Grace is self-motived love.
On Sunday evenings at my church, I have the wonderful privilege of preaching through the Pastoral Epistles (1 & 2 Timothy and Titus). I recently stumbled upon this incredible passage from one of Alexander Maclaren’s sermons on Titus 2, entitled, “The School of Grace.” This is sublime:
Grace is love that has no motive but itself. Grace is a self-motived love that is in full energetic exercise. Grace is a self-motived, ever-acting love that delights to impart. Grace is a self-motived, ever-acting, communicating love which bends in tenderness over and floods with gifts those that stand far beneath itself. Grace is a self-motived, ever-acting, communicating, and stooping love which brings in its hands the gift of forgiveness, and deals with those on whom it lavishes this tenderness, not according to their merits, but according to the pulsations of its own heart. And thus grace is the shorthand word for the self-motived, ever-acting, communicating, stooping, and pardoning mercy which has its very home and throne in the heart of God Himself.1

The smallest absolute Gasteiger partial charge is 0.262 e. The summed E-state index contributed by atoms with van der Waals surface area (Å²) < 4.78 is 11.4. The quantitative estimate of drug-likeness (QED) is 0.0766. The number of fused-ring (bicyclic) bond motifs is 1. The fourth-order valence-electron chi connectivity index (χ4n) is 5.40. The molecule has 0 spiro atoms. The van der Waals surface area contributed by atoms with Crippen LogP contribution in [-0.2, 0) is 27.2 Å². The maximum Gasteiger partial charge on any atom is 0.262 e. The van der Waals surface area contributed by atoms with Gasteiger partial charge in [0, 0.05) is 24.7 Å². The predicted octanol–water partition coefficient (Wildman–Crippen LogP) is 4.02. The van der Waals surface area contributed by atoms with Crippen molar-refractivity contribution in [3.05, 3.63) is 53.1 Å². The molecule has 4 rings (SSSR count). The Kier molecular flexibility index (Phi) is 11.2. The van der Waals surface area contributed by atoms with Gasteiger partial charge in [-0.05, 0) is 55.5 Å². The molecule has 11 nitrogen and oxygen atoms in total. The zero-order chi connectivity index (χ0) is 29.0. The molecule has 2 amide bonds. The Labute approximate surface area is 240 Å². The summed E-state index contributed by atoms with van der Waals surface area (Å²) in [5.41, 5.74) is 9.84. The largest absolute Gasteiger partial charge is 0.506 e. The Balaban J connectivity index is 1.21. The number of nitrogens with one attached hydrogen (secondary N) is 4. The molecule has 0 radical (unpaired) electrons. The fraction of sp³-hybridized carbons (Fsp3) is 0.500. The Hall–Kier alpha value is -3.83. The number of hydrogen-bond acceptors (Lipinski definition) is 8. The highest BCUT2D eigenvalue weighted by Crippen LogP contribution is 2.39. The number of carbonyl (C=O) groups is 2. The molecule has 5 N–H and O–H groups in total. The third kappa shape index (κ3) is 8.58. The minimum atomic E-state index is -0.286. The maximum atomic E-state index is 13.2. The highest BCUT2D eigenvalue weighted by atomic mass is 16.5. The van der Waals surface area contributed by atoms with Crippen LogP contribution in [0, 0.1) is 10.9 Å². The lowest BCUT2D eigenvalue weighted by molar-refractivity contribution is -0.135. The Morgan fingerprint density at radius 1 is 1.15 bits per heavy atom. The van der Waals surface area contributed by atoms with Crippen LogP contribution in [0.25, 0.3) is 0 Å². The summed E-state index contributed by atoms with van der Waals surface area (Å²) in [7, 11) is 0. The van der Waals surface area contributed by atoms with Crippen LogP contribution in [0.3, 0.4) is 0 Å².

You might say, it’s one-way.
Alexander Maclaren, II Timothy, Titus, Philemon & Hebrews (New York: Armstrong & Son, 1910), 142.